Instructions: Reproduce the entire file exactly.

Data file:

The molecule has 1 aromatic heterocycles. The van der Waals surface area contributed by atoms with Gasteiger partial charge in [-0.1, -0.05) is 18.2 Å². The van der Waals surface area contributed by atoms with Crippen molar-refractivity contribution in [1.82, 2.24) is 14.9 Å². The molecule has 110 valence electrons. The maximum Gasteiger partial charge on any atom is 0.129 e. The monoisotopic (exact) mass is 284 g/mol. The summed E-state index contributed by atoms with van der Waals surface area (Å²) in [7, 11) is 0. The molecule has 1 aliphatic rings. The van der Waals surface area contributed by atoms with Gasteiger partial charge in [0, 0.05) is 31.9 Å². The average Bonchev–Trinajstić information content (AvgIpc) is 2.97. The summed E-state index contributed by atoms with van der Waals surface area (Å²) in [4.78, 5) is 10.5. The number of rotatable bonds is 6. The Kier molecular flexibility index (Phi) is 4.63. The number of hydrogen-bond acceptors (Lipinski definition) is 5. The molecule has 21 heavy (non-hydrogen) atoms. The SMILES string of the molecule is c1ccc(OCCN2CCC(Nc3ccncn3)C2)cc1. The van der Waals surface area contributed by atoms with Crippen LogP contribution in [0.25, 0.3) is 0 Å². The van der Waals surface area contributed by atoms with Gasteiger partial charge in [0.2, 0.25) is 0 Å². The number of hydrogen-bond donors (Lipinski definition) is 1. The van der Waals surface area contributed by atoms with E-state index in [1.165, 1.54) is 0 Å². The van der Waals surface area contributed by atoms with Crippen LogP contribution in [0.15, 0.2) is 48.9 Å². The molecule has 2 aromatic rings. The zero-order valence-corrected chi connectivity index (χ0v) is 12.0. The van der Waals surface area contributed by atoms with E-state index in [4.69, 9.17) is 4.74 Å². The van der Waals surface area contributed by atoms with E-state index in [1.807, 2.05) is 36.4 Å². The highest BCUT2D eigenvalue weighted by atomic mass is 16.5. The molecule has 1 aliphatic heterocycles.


The molecule has 1 aromatic heterocycles. The van der Waals surface area contributed by atoms with Gasteiger partial charge in [-0.1, -0.05) is 18.2 Å². The van der Waals surface area contributed by atoms with Crippen molar-refractivity contribution in [1.82, 2.24) is 14.9 Å². The molecule has 110 valence electrons. The maximum Gasteiger partial charge on any atom is 0.129 e. The monoisotopic (exact) mass is 284 g/mol. The summed E-state index contributed by atoms with van der Waals surface area (Å²) in [7, 11) is 0. The molecule has 1 aliphatic rings. The van der Waals surface area contributed by atoms with Gasteiger partial charge in [0, 0.05) is 31.9 Å². The average Bonchev–Trinajstić information content (AvgIpc) is 2.97. The summed E-state index contributed by atoms with van der Waals surface area (Å²) in [4.78, 5) is 10.5. The number of rotatable bonds is 6. The Kier molecular flexibility index (Phi) is 4.63. The number of hydrogen-bond acceptors (Lipinski definition) is 5. The molecule has 21 heavy (non-hydrogen) atoms. The SMILES string of the molecule is c1ccc(OCCN2CCC(Nc3ccncn3)C2)cc1. The van der Waals surface area contributed by atoms with Crippen LogP contribution in [0.25, 0.3) is 0 Å². The van der Waals surface area contributed by atoms with Gasteiger partial charge in [0.2, 0.25) is 0 Å². The number of hydrogen-bond donors (Lipinski definition) is 1. The van der Waals surface area contributed by atoms with E-state index in [1.165, 1.54) is 0 Å². The van der Waals surface area contributed by atoms with Crippen LogP contribution in [0.15, 0.2) is 48.9 Å². The molecule has 2 aromatic rings. The zero-order valence-corrected chi connectivity index (χ0v) is 12.0. The van der Waals surface area contributed by atoms with E-state index in [4.69, 9.17) is 4.74 Å². The van der Waals surface area contributed by atoms with E-state index in [1.807, 2.05) is 36.4 Å². The highest BCUT2D eigenvalue weighted by atomic mass is 16.5. The molecule has 1 aliphatic heterocycles.